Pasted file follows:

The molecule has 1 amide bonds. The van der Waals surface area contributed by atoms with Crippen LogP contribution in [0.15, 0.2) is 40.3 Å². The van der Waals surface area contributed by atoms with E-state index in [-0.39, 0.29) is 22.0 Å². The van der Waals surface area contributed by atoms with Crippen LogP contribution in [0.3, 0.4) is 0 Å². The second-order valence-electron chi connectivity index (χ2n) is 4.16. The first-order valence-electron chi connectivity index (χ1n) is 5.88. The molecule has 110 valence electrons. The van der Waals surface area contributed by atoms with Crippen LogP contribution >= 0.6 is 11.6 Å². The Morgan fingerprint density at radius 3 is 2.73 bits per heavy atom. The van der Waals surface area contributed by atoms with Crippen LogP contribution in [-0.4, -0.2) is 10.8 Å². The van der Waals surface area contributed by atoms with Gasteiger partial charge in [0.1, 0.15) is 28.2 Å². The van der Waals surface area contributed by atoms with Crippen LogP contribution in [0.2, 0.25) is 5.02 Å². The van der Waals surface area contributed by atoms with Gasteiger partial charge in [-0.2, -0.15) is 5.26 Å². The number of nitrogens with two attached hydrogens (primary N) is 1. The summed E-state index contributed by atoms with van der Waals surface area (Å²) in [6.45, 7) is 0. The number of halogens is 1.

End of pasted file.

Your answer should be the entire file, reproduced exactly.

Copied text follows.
The molecule has 1 amide bonds. The van der Waals surface area contributed by atoms with Crippen LogP contribution in [0.15, 0.2) is 40.3 Å². The van der Waals surface area contributed by atoms with E-state index in [-0.39, 0.29) is 22.0 Å². The van der Waals surface area contributed by atoms with Crippen LogP contribution in [0.3, 0.4) is 0 Å². The second-order valence-electron chi connectivity index (χ2n) is 4.16. The first-order valence-electron chi connectivity index (χ1n) is 5.88. The molecule has 110 valence electrons. The van der Waals surface area contributed by atoms with Crippen LogP contribution >= 0.6 is 11.6 Å². The Morgan fingerprint density at radius 3 is 2.73 bits per heavy atom. The van der Waals surface area contributed by atoms with Crippen LogP contribution in [-0.4, -0.2) is 10.8 Å². The van der Waals surface area contributed by atoms with Gasteiger partial charge in [0.1, 0.15) is 28.2 Å². The van der Waals surface area contributed by atoms with Crippen LogP contribution in [0.2, 0.25) is 5.02 Å². The van der Waals surface area contributed by atoms with Gasteiger partial charge in [-0.2, -0.15) is 5.26 Å². The number of nitrogens with two attached hydrogens (primary N) is 1. The summed E-state index contributed by atoms with van der Waals surface area (Å²) in [6.45, 7) is 0. The number of halogens is 1.